"Everyone participates, no one dominates"
There are always a mix of extrovert and introverted people in a meeting. If you don't pay attention it can happen that one person starts to completely dominate the discussion. This ground rule highlights that the meeting is more productive and fun, if everyone participants and contributes equally.
E.L.M.O stands for "Enough, let's move on" and can be established as a meeting rule to cut unnecessary discussions. Once stated, anyone in the meeting can say "ELMO!" at any time to indicate that it is time to move on to the next topic.
The Donut Rule is a meeting guideline for the group to focus on the larger picture (donut) instead of getting caught up in things they don't have or can't control (hole in the donut). When the group focuses on the donut, instead of the hole (metaphorically) it's easier to maintain a constructive and positive atmosphere.
"Be present, or be elsewhere"
The more people zone out of a meeting, the quality of the meeting and its output will diminish rapidly. Often people do this unconsciously because they feel that the meeting isn't relevant for them. "Be present, or be elsewhere" is a good meeting guidelines to establish shared awareness and clear expectations one participants.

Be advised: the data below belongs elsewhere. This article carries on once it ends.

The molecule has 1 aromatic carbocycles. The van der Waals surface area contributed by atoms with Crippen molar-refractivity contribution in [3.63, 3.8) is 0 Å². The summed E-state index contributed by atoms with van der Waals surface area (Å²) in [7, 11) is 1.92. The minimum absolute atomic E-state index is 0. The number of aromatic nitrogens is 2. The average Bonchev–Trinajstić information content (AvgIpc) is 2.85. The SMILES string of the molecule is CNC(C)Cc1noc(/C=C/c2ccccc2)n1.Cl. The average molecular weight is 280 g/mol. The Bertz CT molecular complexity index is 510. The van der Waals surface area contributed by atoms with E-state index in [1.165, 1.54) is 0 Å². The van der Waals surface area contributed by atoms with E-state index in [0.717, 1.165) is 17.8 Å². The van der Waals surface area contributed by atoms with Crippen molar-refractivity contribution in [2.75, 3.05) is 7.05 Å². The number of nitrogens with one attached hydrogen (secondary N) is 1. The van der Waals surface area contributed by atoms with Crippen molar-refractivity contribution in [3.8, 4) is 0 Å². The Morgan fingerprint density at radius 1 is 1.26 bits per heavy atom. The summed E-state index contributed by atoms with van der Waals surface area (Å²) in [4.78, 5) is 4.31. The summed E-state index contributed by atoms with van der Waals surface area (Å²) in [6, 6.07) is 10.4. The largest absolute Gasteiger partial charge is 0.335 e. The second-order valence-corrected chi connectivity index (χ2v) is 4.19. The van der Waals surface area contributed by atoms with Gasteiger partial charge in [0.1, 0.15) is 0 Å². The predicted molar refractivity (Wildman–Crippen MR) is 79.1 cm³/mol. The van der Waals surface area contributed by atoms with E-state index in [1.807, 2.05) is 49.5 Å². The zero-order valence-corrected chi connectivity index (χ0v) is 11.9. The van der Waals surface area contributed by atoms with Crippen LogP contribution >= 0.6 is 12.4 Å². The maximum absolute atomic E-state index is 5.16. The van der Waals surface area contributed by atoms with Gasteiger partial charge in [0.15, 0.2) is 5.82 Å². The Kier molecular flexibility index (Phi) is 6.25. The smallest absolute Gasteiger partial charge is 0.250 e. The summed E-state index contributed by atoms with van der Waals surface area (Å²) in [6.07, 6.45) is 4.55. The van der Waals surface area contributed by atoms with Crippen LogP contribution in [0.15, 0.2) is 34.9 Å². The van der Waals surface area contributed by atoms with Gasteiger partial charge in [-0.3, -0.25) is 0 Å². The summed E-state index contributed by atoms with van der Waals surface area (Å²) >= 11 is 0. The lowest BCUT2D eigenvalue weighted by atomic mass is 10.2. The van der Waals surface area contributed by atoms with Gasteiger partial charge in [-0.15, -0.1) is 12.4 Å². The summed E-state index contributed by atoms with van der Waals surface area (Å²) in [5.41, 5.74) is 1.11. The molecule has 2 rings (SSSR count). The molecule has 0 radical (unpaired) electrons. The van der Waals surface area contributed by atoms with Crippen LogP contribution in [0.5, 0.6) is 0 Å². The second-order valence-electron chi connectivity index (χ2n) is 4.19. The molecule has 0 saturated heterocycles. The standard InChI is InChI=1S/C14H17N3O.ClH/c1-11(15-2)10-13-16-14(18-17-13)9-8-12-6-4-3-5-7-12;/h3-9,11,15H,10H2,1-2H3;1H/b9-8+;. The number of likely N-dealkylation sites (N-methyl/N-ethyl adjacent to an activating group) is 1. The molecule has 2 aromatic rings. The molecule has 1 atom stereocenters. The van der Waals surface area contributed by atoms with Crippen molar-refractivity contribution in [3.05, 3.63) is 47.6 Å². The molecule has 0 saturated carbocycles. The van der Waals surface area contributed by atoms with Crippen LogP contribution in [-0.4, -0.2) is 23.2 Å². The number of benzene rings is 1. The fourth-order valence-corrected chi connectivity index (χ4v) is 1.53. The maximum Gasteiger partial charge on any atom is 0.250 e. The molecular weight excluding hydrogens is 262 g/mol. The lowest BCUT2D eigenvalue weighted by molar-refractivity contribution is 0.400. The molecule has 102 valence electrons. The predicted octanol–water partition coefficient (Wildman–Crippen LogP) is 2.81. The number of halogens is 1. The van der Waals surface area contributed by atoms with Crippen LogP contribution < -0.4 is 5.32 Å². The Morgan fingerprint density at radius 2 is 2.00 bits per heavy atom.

"Share the air"
This ground rule strengthens the importance of being inclusive and making space for other – often quiet and hesitant – participants. It's everyone's responsibility, to find ways that everyone can contribute their ideas and thoughts to the meeting.
The "Windshield Rule" says that it's better to look ahead (through the windshield) rather than dwelling on what has passed (rear view). It's a great meeting rule to put the group into a forward-looking mindset.
"Explore interests, not positions"
It's often difficult to reach an agreement in a meeting because some people are often dogmatic about their position. But if participants mutually explore the interest behind the positions, it becomes much easier to find a common ground.
"Lean into discomfort"
Great discoveries, learnings, and transformations can be made when participants leave their comfort zone. This ground rule helps to draw out participants to embrace discomfort. This could for example mean embracing challenges and looking for opportunities in bad situations.
"Be the crew, not the passenger"
In general, meetings are better if more people participate and take responsibility for discussions and decisions. "Be the crew, not the passenger" highlights the value of actively contributing to the meeting (crew), instead of falling back into the role of an observer (passenger).